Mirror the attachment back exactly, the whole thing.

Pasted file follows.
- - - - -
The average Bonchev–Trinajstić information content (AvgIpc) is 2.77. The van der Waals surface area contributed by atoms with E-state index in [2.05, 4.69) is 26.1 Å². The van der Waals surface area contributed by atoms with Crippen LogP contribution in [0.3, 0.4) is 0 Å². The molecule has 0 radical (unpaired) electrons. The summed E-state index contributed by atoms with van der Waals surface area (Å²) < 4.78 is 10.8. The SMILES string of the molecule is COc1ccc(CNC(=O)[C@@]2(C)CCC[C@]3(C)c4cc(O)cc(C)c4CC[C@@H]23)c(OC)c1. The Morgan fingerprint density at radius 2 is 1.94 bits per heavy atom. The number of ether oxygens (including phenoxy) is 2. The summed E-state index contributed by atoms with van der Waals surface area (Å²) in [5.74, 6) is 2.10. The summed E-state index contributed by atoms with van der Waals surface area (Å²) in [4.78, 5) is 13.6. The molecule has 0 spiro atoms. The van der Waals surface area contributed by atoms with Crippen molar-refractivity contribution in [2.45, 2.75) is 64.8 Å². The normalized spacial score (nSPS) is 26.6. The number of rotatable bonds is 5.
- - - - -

The average Bonchev–Trinajstić information content (AvgIpc) is 2.77. The van der Waals surface area contributed by atoms with E-state index in [2.05, 4.69) is 26.1 Å². The van der Waals surface area contributed by atoms with Crippen LogP contribution in [0.3, 0.4) is 0 Å². The molecule has 0 radical (unpaired) electrons. The summed E-state index contributed by atoms with van der Waals surface area (Å²) < 4.78 is 10.8. The SMILES string of the molecule is COc1ccc(CNC(=O)[C@@]2(C)CCC[C@]3(C)c4cc(O)cc(C)c4CC[C@@H]23)c(OC)c1. The Morgan fingerprint density at radius 2 is 1.94 bits per heavy atom. The number of ether oxygens (including phenoxy) is 2. The summed E-state index contributed by atoms with van der Waals surface area (Å²) in [5.74, 6) is 2.10. The summed E-state index contributed by atoms with van der Waals surface area (Å²) in [4.78, 5) is 13.6. The molecule has 0 spiro atoms. The van der Waals surface area contributed by atoms with Crippen molar-refractivity contribution in [2.45, 2.75) is 64.8 Å². The normalized spacial score (nSPS) is 26.6. The number of rotatable bonds is 5.